“Drinks offer a quicker onset and offset time in a diluted product they can slowly sip,” he argued.

Terry said that in the Massachusetts cannabis market, beverages are not a big part of the licensed market, where edibles are easier and cheaper to make. He didn’t want dispensaries taking it over.

Attorney John Williams said he is the chair of the NJ Bar Association (of lawyers) hemp subcommittee. He explained he has helped towns write tighter rules against the gray market and underground legacy operators.

Williams said other states tried to regulate hemp, which resulted in lawsuits.

He said he represents Mom and Pops and chain CBD stores.

“There are two markets developing,” Williams noted.

Some people only want CBD and similar medically beneficial hemp products that don’t get you that high, he argued.

Beer Wholesalers Association of NJ Executive Director Mike Halfacre opposed the bill. He wanted their members to be able to make money off it and didn’t like hemp products in dispensaries. Halfacre said 10 percent or more of their members’ sales are from delta hemp drinks already. He said that beverages make up a small part of the California cannabis market.

“They belong in a liquor store,” he argued.

Protecting A Class of Business

NJ Wine and Spirt Wholesalers Executive Director and lobbyist Jeff Warsh tried to promote their members as being worthy of being in the hemp drink market. Similarly, he wanted to continue his members’ cut of the market.

“Amazon is an enormous player in this. They don’t verify what goods they’re selling. Kids have access. Is Amazon going to take over this business the way it’s taken over so many others, and safety be damned?!” Warsh asked.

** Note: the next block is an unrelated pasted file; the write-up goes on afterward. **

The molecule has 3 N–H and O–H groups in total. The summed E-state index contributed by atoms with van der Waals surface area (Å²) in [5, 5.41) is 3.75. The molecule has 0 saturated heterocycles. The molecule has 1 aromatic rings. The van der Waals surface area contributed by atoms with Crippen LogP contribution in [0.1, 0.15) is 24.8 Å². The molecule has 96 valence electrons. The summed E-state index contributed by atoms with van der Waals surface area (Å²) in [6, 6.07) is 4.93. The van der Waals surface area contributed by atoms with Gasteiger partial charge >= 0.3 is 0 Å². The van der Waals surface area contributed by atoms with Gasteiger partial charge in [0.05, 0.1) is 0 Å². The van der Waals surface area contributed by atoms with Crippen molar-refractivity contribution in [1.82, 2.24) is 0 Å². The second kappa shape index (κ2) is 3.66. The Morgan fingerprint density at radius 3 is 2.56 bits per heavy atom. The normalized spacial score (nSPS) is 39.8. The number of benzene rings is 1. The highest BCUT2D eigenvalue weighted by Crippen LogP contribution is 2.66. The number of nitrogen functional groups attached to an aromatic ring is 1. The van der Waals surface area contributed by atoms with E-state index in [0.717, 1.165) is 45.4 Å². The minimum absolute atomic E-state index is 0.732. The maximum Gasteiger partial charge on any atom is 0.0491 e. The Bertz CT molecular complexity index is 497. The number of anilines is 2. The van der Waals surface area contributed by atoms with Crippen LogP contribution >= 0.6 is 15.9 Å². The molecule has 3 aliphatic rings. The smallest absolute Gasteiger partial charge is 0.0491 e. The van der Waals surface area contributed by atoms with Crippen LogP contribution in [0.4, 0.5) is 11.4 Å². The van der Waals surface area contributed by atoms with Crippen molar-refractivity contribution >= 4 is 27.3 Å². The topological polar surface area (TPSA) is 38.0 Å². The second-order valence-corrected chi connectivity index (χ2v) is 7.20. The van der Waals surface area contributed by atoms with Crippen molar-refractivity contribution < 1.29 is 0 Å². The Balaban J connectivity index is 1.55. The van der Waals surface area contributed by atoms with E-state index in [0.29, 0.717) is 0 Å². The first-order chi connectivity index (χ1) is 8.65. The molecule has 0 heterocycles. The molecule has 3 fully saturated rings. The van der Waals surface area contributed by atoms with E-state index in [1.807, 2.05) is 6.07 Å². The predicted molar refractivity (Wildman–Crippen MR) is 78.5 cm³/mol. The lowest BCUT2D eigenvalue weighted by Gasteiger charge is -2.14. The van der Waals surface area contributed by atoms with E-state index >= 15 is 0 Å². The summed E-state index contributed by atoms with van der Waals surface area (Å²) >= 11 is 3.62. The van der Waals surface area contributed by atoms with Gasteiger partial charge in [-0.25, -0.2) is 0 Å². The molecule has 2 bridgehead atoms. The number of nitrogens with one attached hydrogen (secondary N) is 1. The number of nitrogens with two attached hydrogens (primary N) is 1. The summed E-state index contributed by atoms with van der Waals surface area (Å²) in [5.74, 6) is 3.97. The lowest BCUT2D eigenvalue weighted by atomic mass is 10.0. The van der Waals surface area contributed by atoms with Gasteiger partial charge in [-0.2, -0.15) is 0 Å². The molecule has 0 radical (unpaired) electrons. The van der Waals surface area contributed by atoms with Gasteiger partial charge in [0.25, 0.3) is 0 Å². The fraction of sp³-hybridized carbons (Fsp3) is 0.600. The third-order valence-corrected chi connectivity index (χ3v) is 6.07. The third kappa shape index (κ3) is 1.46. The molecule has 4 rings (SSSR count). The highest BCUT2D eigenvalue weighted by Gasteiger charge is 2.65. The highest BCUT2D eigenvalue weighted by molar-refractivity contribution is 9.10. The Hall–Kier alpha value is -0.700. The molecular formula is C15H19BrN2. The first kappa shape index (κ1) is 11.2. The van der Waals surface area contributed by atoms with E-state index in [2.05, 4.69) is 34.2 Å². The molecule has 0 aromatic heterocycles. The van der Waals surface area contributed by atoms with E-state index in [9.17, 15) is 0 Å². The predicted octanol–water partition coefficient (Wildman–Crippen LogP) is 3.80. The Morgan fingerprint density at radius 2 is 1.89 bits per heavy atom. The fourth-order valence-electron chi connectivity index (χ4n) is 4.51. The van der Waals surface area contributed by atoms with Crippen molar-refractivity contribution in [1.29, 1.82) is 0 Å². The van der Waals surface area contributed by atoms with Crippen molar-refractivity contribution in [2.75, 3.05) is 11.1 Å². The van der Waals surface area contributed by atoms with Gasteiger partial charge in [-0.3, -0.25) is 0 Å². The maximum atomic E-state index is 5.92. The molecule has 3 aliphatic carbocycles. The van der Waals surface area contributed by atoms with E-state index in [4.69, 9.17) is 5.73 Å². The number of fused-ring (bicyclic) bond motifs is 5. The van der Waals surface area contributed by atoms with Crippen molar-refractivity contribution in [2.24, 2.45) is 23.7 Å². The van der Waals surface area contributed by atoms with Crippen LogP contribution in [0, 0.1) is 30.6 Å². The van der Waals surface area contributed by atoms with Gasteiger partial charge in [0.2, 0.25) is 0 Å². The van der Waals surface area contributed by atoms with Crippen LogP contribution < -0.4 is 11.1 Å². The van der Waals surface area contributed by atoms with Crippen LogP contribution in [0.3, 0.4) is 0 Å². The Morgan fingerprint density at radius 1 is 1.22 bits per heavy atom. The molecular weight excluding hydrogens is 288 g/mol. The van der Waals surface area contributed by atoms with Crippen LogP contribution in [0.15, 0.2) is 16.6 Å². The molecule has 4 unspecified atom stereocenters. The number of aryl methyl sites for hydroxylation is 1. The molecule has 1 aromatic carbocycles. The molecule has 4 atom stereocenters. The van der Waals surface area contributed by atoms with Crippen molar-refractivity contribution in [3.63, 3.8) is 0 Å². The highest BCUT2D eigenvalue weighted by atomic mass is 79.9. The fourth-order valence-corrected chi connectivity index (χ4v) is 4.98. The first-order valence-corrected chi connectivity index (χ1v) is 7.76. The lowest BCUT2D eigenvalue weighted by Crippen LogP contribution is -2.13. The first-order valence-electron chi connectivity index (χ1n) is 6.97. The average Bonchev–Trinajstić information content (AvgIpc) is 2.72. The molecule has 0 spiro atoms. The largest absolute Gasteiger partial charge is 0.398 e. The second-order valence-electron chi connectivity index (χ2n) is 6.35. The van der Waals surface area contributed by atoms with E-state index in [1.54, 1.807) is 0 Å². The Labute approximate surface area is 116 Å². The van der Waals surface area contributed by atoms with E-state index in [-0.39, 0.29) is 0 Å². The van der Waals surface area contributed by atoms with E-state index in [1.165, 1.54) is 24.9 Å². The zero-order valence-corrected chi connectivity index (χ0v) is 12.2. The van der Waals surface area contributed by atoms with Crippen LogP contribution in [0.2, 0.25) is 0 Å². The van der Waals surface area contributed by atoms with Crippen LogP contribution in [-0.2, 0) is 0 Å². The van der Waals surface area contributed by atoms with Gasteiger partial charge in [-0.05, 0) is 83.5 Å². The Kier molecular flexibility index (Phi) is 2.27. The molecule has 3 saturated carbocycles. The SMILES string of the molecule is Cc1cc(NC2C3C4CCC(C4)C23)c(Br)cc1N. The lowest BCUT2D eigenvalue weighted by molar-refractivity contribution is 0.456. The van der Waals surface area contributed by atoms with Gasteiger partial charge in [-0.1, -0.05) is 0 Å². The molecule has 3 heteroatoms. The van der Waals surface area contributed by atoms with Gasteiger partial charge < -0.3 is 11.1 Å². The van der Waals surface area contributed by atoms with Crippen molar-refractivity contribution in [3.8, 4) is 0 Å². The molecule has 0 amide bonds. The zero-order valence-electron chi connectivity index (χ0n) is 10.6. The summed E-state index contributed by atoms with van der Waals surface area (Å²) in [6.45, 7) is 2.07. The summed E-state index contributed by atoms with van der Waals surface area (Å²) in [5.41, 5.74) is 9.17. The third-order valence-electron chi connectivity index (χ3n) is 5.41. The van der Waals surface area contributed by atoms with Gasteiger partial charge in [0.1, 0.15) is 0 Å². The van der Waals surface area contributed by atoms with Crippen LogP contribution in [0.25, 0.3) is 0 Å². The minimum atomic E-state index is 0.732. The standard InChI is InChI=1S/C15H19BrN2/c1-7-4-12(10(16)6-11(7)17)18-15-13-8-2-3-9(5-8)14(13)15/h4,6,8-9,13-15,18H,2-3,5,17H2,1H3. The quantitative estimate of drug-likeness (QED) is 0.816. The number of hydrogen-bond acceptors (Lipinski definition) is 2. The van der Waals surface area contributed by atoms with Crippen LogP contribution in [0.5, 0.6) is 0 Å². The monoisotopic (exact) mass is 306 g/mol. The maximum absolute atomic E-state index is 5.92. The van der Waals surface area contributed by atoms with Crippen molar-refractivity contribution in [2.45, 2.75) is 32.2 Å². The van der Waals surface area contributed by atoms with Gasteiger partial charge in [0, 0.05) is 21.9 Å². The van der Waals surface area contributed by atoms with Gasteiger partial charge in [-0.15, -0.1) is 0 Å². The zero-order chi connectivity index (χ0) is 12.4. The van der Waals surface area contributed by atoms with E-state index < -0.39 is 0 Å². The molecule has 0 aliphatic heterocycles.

NJ Liquor Store Alliance lobbyist Kevin Hagan also wanted to protect the profits of his members. He noted he is talking to Ruiz about it.

Since he worked for former NJ Senate President Steve Sweeney, he probably is.

Legislative Process Progress

State Senator Vin Gopal (D-Monmouth) said the Senate Budget Committee needs to review it next and then the Assembly must pass it for it to become law.

“I support your amendments strongly,” he said to the liquor lobbyists.

Gopal thought Ruiz might create the carve-out they wanted.

“Many of you indicated and feel as though regulating this particular industry is a good idea. It’s just how that is going to be done,” Nellie Pou (D-Passaic) said. “We want to make sure we’re protecting children.”

The bill passed committee 6-2, with Republicans Kristen Corrado (R-Essex) and Jon Bramnick (R-Union) opposing it.

Corrado also wanted the liquor store carve-out.

The bill was introduced Monday, according to NJCBA. Thus, to hold a hearing on  Thursday is very quick. When the legislators want a bill to pass, they ignore the slow process most bills take.

No companion bill in the Assembly necessary for the bill to become law has been introduced yet.

Hemp Regulation Long Time Coming

Hemp was legalized in the 2018 Farm Bill signed into law by former President Donald Trump. At the time, Delta-9 THC was the only cannabis compound known to get you high. So the feds didn’t know enough to ban the similar but different Delta-8 THC, Delta-10 THC, hemp-derived Delta-9 THC, and others like THCA that have since emerged.

Previous efforts to ban or regulate hemp in New Jersey last year went nowhere. For example, a hemp sales ban bill was passed by the Law and Public Safety Committee in June 2023. But the full State Senate didn’t vote on it.

Since there were legislative elections last year and a new legislative session began in January 2024, all bills that were not passed had to be reintroduced.

Delta 8 hemp has served as a pathway for underground legacy to legal entrepreneurs.

It’s also something opportunistic convenience store owners have seized upon and added to their shelves for sale.